The South Central United States is a hot spot for anthropogenic methane (CH4) emissions, with contributions from the oil/gas (O&G) and animal agriculture sectors. During frontal weather events, airflow combines enhancements from these emissions into a large plume. In this study, we take CH4 and ethane (C2H6) observations from the Atmospheric Carbon and Transport-America campaign and adjust O&G and animal agriculture emissions such that modeled CH4 and C2H6 enhancements match the observed plume. Results from the joint CH4-C2H6 optimization indicate that emissions from the O&G sector are 1.8 ± 0.7 (2σ) times larger than EPA inventory estimates. These results match synthesis work from recent literature and reject the possibility that this increase compared to inventories is due to a potential bias in daytime-only measurements of these facilities. Successful modeling from this study raises the possibility of using trace gas measurements along frontal crossings to solve for emissions in other regions of the United States.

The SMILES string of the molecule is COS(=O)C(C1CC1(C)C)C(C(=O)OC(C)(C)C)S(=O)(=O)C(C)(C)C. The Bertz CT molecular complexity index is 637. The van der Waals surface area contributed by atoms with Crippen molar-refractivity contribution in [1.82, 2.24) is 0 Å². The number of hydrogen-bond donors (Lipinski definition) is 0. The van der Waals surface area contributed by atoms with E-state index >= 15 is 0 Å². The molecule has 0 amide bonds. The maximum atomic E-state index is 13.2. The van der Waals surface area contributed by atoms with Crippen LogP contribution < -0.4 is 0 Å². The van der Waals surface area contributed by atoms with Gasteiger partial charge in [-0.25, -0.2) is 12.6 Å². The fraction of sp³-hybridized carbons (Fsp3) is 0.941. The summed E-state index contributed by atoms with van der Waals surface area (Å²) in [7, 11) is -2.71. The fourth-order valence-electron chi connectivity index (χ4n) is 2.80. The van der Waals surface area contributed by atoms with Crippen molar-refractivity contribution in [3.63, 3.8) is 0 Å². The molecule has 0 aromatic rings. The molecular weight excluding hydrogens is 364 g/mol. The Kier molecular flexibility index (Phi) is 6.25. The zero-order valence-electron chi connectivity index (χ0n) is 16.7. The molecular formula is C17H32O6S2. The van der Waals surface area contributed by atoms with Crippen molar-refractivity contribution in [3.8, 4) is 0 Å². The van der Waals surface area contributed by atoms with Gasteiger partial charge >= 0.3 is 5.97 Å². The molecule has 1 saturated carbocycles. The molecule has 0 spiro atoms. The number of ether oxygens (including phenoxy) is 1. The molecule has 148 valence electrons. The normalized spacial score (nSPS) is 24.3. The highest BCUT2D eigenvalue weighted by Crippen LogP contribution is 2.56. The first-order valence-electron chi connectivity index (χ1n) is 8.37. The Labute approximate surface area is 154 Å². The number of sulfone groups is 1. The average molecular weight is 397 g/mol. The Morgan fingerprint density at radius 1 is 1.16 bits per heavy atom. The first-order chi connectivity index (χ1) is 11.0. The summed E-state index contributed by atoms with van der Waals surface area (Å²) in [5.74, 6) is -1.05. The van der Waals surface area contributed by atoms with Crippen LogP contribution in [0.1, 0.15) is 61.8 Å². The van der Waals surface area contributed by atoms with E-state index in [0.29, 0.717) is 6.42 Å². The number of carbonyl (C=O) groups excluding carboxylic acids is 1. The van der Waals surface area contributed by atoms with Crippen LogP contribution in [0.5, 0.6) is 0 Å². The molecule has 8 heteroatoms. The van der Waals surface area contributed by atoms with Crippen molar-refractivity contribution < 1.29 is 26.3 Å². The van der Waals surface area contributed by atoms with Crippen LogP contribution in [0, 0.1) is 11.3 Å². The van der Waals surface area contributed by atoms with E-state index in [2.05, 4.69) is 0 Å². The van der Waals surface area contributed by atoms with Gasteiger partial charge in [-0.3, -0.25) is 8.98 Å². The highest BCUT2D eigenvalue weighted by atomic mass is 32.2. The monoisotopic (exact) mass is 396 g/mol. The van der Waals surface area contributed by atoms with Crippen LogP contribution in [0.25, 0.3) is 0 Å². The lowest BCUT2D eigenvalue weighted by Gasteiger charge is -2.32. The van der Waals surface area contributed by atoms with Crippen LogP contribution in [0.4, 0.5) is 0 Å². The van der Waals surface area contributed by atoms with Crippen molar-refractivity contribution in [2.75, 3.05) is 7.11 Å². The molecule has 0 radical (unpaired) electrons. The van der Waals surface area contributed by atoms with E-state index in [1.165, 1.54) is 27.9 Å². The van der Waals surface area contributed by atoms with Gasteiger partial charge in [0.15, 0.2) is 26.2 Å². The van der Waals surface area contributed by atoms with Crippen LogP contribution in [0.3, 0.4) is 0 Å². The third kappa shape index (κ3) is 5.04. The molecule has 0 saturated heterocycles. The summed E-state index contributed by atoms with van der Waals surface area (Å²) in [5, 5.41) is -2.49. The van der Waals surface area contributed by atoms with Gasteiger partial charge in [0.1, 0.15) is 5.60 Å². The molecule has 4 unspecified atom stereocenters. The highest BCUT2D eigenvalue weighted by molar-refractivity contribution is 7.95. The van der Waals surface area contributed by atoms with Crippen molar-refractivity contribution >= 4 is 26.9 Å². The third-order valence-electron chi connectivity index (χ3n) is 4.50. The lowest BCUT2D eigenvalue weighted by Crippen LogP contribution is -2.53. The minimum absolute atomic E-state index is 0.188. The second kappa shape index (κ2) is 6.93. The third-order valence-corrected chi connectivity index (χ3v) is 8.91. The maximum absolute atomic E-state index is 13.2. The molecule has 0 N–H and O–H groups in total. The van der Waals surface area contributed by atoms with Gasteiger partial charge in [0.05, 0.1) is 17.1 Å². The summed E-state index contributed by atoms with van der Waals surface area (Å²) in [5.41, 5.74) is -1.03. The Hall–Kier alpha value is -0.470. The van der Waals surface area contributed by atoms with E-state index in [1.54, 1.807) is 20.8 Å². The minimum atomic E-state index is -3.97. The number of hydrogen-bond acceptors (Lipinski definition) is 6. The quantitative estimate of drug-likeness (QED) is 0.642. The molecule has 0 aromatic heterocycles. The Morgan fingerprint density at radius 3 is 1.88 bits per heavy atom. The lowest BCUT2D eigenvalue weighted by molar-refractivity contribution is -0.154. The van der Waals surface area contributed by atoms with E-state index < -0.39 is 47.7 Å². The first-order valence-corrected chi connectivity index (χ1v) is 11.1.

All Science Journal Classification (ASJC) codes
- Earth and Planetary Sciences(all)